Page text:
One of the most famous people to come from Atlanta is Dr Martin Luther King.  Son of a Baptist Minister of the same name, Michael Luther King Junior was born on 15 January 1929 in the family home, in a nice building in a relatively affluent part of the area where the black people lived.

And yes I do mean Michael.  That was the original name of both father and son.  The father changed his name to Martin, in honor of Martin Luther, when he took over the ministry of the Ebenezer Baptist Church, and his son followed suit.

Back then, slavery may have ended, but segregation was still very much in evidence.  Black people were still looked down upon by many white people.  Adults were referred to not by their name or in any other respectful way, but 'boy', 'girl', or worse still that 'N.....' word that I am not even going to write here.

The segregation was not only a determined separation of the 'colored', but also used as a way of demeaning them.  We saw a photo of a restaurant which blacks were allowed to use, but the area they had to eat in was around the back of the toilet block.  This, and much worse, was the culture that MLK (we'll call him that from now on) was born into.

We visited the house where he was born.  With the help of some of his family. It has been restored as closely as possible to how it would have been when he was a child.

We also visited the nearby MLK centre, opposite his father's Ebenezer Baptist church.  The centre has information about his life, and is where he is laid to rest.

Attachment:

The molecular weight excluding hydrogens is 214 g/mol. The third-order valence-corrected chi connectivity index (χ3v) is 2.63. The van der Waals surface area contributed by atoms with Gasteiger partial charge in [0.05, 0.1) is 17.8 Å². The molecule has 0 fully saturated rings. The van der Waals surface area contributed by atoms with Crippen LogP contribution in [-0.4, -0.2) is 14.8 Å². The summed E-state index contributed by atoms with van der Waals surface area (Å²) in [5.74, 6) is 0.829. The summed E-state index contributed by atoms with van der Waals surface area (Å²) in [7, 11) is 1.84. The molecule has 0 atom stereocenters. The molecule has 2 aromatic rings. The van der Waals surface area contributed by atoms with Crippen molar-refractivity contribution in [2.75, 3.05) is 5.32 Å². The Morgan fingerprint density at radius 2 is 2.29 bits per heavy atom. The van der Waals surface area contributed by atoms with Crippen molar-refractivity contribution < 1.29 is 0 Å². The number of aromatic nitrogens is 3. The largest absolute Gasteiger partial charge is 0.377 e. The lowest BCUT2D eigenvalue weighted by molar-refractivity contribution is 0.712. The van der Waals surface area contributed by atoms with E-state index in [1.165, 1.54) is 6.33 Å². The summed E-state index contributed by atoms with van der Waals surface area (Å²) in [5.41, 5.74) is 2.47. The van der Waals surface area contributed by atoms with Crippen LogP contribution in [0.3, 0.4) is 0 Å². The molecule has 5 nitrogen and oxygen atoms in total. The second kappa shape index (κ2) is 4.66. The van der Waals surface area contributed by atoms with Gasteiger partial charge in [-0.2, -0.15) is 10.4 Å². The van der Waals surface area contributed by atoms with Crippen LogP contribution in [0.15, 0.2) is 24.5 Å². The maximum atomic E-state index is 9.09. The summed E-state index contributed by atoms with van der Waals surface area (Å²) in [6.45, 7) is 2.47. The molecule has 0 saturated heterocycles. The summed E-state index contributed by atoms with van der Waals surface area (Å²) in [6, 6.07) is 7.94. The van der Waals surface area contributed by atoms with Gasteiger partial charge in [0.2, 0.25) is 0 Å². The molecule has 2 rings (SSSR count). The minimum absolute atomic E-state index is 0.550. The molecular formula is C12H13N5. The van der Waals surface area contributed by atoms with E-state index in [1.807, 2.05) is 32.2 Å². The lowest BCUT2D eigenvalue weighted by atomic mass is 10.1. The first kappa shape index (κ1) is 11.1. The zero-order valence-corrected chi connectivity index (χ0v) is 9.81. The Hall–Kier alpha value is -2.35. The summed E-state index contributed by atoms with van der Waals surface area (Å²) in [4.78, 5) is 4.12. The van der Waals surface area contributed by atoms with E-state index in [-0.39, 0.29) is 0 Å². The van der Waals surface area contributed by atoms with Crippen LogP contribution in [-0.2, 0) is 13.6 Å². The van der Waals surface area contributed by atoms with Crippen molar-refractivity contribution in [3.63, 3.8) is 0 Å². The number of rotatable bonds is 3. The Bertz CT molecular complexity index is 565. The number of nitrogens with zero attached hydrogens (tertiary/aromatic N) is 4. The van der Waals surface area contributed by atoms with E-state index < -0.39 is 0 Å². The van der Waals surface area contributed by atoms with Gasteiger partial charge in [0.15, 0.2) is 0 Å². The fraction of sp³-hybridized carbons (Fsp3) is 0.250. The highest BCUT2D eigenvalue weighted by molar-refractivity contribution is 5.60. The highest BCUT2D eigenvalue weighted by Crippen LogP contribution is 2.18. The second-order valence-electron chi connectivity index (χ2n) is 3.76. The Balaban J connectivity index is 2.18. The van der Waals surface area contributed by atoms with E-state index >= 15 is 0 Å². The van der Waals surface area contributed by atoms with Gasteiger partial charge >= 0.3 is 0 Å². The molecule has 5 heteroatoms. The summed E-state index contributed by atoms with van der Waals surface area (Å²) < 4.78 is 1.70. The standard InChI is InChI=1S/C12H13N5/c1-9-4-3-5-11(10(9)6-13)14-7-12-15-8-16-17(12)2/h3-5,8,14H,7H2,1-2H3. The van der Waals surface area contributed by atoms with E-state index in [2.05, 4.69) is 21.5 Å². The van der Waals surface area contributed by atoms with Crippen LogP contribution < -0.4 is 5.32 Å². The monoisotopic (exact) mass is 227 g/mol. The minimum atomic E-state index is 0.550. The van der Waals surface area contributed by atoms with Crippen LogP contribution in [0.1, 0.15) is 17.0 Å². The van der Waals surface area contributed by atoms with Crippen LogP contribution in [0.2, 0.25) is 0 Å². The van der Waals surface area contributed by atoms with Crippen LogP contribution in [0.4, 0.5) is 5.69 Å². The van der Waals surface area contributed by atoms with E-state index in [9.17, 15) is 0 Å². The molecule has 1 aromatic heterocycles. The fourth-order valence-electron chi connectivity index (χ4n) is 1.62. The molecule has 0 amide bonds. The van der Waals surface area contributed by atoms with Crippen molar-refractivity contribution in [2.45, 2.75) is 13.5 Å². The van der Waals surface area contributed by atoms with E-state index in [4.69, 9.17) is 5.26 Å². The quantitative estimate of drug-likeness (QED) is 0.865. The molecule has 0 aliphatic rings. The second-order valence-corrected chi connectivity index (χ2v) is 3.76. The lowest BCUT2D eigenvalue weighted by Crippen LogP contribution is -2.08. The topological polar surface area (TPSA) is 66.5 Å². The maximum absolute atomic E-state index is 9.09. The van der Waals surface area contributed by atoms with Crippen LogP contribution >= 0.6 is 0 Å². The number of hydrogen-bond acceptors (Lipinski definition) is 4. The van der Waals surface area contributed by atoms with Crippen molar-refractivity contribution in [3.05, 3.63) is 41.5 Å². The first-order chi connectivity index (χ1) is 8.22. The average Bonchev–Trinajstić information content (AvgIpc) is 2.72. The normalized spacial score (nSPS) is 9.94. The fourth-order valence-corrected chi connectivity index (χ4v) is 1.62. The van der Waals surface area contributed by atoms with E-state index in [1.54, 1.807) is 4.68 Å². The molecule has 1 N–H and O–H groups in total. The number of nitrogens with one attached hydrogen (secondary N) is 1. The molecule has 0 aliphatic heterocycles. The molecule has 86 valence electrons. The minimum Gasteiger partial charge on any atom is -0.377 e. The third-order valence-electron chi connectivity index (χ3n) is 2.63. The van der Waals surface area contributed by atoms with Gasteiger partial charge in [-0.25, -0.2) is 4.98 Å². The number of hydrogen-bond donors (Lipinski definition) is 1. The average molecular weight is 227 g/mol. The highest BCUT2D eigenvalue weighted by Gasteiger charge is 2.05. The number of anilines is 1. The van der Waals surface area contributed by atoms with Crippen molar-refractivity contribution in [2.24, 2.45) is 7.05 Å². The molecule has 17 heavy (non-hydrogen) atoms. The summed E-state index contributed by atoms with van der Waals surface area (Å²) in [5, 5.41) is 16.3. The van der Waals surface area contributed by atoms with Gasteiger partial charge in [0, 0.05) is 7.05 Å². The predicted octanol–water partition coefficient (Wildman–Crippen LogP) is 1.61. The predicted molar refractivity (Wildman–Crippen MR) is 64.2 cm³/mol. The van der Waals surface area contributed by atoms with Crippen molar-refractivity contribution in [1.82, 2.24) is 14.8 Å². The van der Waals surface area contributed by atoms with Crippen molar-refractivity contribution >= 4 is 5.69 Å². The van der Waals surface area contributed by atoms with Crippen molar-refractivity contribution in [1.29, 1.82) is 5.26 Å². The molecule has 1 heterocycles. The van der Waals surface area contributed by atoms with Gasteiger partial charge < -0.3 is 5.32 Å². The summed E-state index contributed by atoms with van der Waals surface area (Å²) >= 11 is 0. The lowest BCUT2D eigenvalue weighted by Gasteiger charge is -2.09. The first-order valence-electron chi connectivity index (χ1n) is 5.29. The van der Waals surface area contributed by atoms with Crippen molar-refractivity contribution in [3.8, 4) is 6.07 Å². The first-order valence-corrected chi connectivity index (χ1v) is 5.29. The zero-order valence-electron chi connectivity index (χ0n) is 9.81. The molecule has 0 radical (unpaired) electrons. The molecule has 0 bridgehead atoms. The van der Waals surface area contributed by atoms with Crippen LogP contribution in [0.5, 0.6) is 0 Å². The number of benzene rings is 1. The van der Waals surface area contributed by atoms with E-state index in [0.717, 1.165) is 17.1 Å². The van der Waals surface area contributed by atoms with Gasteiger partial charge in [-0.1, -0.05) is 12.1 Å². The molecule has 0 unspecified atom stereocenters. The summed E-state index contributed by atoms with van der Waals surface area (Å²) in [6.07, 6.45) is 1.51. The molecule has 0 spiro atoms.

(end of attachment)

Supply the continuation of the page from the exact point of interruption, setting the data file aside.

So what of MLK?  He had a good education and like his father, became a Baptist Minister.  His first church of his own was the Dexter Avenue Baptist Church in Montgomery, Alabama.  Whether his life and the Civil Rights Campaign would have been different had he been sent somewhere else, we'll never know, but as it was, his life was about to take a very different course.

 Because Montgomery was where Rosa Parks made her stance against segregation which led to a protest that was to kickstart the Civil Right Campaign. I'll talk about her and the protest in a later posting; for now I'll stick to what it meant for MLK.

As the protest gathered pace, MLK was chosen to lead it.  He preached to the people to have them keep faith with the protest, but most importantly, he constantly pushed the need to make this a non violent campaign.

He started talking about Civil Rights in Montgomery because of this protest, but he continued way beyond that.  In 1957 he helped to establish and run the South Christian Leadership Conference  (SCLC), and in 1959 he visited India to study Ghandi's teachings, becoming further committed to the principles of non violent protest.